Tonight, I was riding my bike on Kona Street, after a few drinks at Jazz Minds. I got to the intersection of Atkinson and Kona and I saw on the little concrete island a small camp that had been set-up by a homeless woman who camps there for the evening almost every night.
There were a few belongings, including a small children's bicycle I suppose that she used to carry her stuff around. I didn't see the woman, though. Then, I turned and saw her bedded-down for the night under the shelter of an awning of one of the small businesses nearby. I guess she moved from the island to the sidewalk when the rain started.
I have ridden past the Atkinson/Kona intersection hundreds of times and this woman has only begun camping there in the past few months.
A week ago, as I rode past Puuhale Elementary, I noticed a homeless man camped next to the school's fence, along the dirt driveway. I used to go to that shool.
There was a time, not long ago, where homeless people used to camp in places removed from the general public view as much as possible. If you wanted to find them, you needed to go to a park or to the beach. usually, it was someplace where they could get lost in a crowd of other homeless people and you would be unable to single them out. Those days are over.
I'm seeing homeless people camped-out in very public places: in front of Puuhale Elementary, at the intersection of Kona and Atkinson as well as the intersection of Kapiolani and Atkinson. You're seeing them camped in ones and twos, instead of in larger groups, no doubt forced there by the evictions from state and city parks.
We're seeing them throwing aside all thoughts of trying to hide themselves from public view, giving-up all sense of being embarrassed by their homelessness and simply camping where ever they can that no one else has staked a claim to previously. It's no longer a matter of trying to be inconspicuous, but of simple survival.
Without a real solution, without giving them a place where they could stay and not be molested by police, they will find other places not currently in use by other homeless people. The undersides of bridges are spoken-for, as are parks and beaches. The government has chased and hounded them from one place to another and they are left with no choice but to camp out in the open where they can easily be seen.
We are entering a dangerous phase in the homelessness crisis, where people are being backed into a corner with no place to go but down. Humans are still part of the Animal Kingdom and no animal is more dangerous than when it has been backed into a corner with no choice but to fight or die.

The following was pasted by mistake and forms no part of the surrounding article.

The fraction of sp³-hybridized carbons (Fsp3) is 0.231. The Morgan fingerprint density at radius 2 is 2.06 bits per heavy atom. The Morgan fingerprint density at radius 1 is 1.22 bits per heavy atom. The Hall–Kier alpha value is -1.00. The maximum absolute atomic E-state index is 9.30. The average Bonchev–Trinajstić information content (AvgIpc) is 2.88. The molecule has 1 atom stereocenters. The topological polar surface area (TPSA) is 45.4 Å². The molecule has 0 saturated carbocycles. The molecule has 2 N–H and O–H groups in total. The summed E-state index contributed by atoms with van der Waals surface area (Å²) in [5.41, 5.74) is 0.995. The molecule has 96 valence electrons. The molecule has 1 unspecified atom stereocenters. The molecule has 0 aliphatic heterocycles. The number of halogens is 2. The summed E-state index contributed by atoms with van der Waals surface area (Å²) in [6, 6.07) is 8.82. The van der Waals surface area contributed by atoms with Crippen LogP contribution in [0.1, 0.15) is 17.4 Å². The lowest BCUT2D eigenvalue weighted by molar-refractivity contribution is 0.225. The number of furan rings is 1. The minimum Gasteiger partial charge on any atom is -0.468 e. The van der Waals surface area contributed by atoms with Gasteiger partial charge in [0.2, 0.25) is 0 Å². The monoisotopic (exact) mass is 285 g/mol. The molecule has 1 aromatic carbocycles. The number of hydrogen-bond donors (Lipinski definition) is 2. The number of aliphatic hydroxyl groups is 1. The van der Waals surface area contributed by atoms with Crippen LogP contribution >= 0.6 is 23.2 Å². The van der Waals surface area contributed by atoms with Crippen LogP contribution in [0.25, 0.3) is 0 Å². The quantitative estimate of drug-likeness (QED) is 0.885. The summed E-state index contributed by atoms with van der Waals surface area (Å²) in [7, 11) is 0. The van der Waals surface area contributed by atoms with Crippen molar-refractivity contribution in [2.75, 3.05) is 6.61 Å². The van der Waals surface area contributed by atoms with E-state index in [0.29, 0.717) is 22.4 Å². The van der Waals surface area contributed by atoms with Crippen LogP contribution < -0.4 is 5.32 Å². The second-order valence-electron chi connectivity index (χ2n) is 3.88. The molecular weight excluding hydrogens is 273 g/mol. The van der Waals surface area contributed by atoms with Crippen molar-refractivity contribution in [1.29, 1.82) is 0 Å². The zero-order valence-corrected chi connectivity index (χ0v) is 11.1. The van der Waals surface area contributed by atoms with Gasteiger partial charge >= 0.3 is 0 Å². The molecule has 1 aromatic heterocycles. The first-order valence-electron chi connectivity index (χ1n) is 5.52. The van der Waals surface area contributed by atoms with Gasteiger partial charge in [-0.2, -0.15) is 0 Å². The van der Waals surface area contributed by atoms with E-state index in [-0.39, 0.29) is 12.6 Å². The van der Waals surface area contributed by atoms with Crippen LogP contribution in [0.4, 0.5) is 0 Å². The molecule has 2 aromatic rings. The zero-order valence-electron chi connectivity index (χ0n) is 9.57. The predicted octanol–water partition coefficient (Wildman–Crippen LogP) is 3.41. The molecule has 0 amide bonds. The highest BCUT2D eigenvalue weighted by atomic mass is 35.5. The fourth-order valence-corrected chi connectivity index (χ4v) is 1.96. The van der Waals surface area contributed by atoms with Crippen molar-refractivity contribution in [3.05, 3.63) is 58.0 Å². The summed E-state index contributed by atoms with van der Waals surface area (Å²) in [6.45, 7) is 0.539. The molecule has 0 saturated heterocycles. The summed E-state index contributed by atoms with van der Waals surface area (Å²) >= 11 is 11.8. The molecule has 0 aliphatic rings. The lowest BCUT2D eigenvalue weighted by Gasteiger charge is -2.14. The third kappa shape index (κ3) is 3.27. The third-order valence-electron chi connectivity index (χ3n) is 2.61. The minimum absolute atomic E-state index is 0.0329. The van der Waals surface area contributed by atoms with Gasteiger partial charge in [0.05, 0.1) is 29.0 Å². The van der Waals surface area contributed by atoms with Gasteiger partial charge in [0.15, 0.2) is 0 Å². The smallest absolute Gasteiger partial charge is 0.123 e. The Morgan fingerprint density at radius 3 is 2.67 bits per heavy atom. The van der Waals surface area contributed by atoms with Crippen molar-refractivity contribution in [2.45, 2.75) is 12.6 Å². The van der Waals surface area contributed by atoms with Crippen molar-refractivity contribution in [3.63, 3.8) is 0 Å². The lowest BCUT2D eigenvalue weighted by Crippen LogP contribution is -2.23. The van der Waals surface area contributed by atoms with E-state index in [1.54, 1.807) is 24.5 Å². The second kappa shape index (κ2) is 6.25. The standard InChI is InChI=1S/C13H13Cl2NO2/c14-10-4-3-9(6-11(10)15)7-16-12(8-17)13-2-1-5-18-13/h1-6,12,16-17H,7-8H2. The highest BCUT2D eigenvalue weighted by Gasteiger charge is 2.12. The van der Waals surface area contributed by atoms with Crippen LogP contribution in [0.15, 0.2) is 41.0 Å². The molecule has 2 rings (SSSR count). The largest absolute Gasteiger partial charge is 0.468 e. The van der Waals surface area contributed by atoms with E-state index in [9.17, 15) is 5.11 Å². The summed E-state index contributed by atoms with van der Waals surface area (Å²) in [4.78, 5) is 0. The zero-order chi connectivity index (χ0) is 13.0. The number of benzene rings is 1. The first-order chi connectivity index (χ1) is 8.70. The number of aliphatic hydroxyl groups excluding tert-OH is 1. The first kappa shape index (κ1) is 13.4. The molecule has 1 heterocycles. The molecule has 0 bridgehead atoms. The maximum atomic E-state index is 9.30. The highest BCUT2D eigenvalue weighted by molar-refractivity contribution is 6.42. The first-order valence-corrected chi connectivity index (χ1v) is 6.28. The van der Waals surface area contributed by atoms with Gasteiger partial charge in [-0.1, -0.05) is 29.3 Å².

With a lot of people thinking that the solution to homelessness is simply for homeless people to go out and get a job when even people who are not homeless are having a hard time finding even a part-time job, shows the general lack of concern too many of us have.
The homelessness issue has gone beyond being a problem or an annoyance. It has become a crisis that is becoming more difficult to ignore and evidence of it is in every neighborhood and on every street and park.
I know what could stop the evictions and I know it will never happen. Whenever there is an eviction of homeless people from a beach or park, if there was a corresponding massive protest outside the State Capitol or City Hall and thousands of phone calls, faxes and emails coming to their offices without ceasing, politicians would no longer be able to simply sign-off on an eviction without realizing that there would be a massive protest immediately thereafter in retaliation. Elected officials know that while many people say they care about the homeless, they don't care enough to make a phone call, let alone carry a sign on a picket line.
So, we'll hear a lot about "those poor houseless people" living on the beach and we'll see their little campsites as well as news stories informing the people that yet another homeless campsite has been broken-up and the homeless people have scattered to the Four Winds.
But, we're not likely to see real solutions any time soon.
Duane D. Browning